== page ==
Four Kid C.A.T. team members currently live and work on the Central Coast. Like Nelson, Luis Venegas, Solomon Kim, Kristopher Blehm, and Wesley Bird are youth offenders – now brothers who lived twelve to over 25 years incarcerated. Together they experienced training and graduating New Life K9 puppies at CMC before parole.
“Being found suitable (for parole) was the happiest moment for me,” said Kim. “I was a follower. Kid C.A.T. gave me space to be ME. New Life K9s allowed me to practice all that I learned throughout my journey, (notably) patience. My brothers are my family and give me love and support.” He values his 7-month Walmart position while continuing his education at Cuesta College to become a drug abuse counselor.
Venegas earned his AA in Sociology. “I had done work on myself to become a better human being by the time I joined New Life K9s. Within it, I lived it on a day to day basis.” The training earned him his “first-ever job” as a host at Thousand Hills Pet Resort.
Blehm nears finishing his college degree while working at Tractor Supply SLO. He knows “…helping people is something I’m called to do.”
Bird is also college trained, but the skill he perfected while inside was his artistic eye for animal portraits. Since 2018 his art has been displayed at Morro Bay’s Top Dog Coffee Bar. “I have had a huge amount of help – family, friends, co-workers, complete strangers I’ve asked for help. I know I will be training dogs and hopefully working hard as a commercial artist.”
Simple kindnesses and activities became treasured memories while on their reentry journeys. “The moments that stand out for me,” said Venegas, “are when my sister visited and showed me how to clean a bathroom properly or when Mike (Nelson) allowed me to use his car to practice driving when I only had my permit.”
On his first day of freedom, Nelson had to see Morro Rock since a New Life K9s weekend puppy parent showed him pictures of service-dogs-in-training romping near Morro Bay’s restorative anchorage. An In-N-Out Burger was a must-try, but now snugged into his own apartment, he “craves childhood favorites – recipes passed down from my (Japanese) great-grandparents.”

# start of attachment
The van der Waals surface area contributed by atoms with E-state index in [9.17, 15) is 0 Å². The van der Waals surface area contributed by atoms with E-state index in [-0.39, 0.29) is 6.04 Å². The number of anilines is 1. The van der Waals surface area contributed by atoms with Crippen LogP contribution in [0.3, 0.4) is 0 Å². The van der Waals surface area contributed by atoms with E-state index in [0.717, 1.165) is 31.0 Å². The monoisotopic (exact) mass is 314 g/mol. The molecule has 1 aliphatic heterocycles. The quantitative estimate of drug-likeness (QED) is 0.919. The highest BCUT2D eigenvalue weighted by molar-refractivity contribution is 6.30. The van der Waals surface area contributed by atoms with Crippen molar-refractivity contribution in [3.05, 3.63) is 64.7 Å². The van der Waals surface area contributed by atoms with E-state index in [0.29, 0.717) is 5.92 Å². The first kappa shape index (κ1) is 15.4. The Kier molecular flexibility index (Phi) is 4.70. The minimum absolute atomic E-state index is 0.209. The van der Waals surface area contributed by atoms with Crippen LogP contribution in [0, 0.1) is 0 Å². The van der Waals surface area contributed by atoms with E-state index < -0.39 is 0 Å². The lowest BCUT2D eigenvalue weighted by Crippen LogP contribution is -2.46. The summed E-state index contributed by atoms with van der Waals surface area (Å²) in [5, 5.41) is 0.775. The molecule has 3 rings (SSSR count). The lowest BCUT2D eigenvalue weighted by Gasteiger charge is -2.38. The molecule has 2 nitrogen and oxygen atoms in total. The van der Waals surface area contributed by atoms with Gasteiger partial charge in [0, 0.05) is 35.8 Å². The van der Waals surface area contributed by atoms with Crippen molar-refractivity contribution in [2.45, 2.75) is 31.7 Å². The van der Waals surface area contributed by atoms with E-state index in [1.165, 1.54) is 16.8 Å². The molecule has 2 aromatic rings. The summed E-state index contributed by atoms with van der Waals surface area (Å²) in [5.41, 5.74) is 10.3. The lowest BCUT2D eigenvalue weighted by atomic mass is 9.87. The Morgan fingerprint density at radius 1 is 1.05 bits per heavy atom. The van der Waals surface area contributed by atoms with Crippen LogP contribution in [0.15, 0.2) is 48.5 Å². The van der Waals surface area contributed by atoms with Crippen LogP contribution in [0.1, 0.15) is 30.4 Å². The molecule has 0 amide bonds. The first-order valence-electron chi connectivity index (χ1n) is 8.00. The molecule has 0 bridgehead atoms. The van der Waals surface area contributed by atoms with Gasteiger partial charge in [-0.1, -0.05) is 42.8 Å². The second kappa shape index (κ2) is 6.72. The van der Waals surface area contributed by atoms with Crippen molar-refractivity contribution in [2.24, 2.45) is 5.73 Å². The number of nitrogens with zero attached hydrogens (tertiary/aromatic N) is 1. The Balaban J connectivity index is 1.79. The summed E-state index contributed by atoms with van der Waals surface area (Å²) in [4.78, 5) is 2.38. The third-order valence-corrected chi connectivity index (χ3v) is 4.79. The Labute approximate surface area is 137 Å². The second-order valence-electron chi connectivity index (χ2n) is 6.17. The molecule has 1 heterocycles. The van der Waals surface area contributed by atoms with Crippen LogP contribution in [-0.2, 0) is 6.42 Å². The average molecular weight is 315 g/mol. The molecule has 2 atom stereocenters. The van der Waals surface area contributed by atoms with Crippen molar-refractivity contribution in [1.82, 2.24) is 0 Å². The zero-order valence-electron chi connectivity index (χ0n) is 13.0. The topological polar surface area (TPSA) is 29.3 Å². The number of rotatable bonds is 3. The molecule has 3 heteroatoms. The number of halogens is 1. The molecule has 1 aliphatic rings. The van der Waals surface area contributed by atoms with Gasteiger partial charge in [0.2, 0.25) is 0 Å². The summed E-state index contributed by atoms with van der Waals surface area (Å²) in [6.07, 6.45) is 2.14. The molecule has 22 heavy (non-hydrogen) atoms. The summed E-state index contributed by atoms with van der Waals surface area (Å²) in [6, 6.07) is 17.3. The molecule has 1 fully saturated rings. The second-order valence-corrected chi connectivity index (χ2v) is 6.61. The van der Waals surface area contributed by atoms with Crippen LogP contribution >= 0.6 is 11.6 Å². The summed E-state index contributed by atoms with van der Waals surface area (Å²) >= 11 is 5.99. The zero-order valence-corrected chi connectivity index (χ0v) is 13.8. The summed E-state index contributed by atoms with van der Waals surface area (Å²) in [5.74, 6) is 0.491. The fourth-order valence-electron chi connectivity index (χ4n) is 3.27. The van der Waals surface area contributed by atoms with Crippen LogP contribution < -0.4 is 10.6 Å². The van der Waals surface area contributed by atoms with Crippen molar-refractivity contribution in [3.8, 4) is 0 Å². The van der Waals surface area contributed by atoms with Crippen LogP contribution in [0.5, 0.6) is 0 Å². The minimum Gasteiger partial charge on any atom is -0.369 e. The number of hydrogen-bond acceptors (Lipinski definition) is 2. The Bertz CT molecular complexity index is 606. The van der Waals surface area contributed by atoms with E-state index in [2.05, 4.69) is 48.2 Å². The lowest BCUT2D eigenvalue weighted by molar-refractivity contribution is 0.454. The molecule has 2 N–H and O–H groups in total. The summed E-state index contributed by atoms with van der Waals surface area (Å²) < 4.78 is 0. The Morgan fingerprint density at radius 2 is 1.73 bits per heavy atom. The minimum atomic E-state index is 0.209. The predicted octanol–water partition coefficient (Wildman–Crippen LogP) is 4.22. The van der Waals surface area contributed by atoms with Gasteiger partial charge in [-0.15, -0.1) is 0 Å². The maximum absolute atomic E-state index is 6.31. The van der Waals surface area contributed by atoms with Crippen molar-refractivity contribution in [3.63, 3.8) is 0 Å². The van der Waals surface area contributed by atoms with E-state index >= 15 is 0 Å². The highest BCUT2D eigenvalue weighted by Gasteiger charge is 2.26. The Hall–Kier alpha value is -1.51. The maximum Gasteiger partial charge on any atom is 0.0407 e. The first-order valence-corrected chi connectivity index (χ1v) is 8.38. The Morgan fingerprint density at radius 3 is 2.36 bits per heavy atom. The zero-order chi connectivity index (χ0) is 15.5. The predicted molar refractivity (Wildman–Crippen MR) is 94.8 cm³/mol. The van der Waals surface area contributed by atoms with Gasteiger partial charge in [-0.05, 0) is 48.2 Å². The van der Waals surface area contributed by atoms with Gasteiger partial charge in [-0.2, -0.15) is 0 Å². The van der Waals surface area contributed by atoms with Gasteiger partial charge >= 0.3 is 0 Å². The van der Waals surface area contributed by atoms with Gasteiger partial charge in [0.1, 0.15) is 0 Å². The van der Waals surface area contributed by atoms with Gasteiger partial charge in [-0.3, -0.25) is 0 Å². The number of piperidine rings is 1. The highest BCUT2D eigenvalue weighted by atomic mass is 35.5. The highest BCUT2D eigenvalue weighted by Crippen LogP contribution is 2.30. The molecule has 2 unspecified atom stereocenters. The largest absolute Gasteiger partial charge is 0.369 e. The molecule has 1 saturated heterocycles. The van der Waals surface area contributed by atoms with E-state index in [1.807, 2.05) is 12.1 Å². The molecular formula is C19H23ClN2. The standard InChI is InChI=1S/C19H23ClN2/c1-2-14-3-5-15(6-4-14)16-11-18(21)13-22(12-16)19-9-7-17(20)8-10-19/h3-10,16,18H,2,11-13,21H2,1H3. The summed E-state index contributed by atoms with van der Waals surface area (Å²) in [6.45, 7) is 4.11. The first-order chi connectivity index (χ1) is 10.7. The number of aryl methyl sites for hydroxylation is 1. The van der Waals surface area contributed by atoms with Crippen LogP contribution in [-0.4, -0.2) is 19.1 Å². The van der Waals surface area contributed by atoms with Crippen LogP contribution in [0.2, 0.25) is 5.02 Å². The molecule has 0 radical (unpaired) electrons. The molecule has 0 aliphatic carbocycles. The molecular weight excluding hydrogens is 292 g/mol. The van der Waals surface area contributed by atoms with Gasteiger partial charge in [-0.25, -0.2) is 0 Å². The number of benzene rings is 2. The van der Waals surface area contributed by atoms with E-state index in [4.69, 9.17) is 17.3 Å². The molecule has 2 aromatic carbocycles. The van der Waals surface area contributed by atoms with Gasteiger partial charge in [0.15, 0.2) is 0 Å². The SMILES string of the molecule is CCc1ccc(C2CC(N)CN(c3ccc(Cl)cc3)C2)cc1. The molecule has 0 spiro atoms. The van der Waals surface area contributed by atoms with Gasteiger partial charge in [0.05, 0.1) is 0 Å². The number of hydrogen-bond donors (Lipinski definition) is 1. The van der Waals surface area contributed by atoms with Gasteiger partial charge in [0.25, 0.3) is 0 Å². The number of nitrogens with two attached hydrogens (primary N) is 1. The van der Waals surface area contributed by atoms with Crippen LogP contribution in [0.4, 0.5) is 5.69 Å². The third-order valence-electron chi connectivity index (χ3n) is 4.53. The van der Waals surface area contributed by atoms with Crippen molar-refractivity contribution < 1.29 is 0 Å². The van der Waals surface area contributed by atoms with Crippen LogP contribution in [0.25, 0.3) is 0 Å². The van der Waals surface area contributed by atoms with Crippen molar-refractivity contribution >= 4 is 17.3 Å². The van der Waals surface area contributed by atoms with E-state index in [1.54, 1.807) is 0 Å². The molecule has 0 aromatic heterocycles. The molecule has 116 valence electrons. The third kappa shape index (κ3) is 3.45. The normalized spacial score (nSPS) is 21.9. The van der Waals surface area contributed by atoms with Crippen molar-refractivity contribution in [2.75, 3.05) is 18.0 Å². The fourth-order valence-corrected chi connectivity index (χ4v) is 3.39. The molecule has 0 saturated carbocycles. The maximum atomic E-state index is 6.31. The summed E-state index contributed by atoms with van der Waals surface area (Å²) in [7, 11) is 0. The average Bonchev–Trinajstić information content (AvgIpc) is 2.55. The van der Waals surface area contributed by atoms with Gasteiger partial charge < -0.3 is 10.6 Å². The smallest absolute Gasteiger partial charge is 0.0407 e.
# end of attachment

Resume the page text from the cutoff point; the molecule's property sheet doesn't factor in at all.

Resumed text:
Venegas and Kim wanted to see the “majestic” ocean, but for Venegas enjoying a family pizza at Woodstock’s came first. Blehm and Bird preferred, “…anywhere away from prison.” Blehm went shopping with his sister and Nelson. Bird needed to see the New Life K9s facility and spend time with Patrick Bietz and Suzanne Maury, owners of Top Dog Coffee Bar.
Currently working part-time at Top Dog Coffee Bar, Nelson said, “They (Pat and Suzanne) have been there for each of us. A strong support network – holding our hands – is critical to make it through reentry.”
There have been disappointments along the way. Living in San Francisco was not as satisfying for Nelson as he had hoped. “People seemed disconnected and rushed…(with) very little space to connect with one another.”
Both Kim and Venegas planned every detail only to learn protocols often over-ride plans. In prison Blehm learned transparency and trust among his brothers, but discovered, “Transparency (outside) is not as appreciated or even wanted or accepted.” And yet his Kid C.A.T. training convinced him, “I’m going to succeed…I didn’t get a second chance to waste it.”
“Every day is a reward,” said Nelson, “…every relationship…every conflict…every new experience…every chance to go back inside prison as a free person. Life is a reward – one I do not take for granted today.”
So how did Nelson celebrate freedom on his 2-year anniversary? He chose a quiet dinner at Tognazzini’s Dockside Too – In full view of Morro Rock – sharing fish and chips with CJ, another puppy who has captured his heart.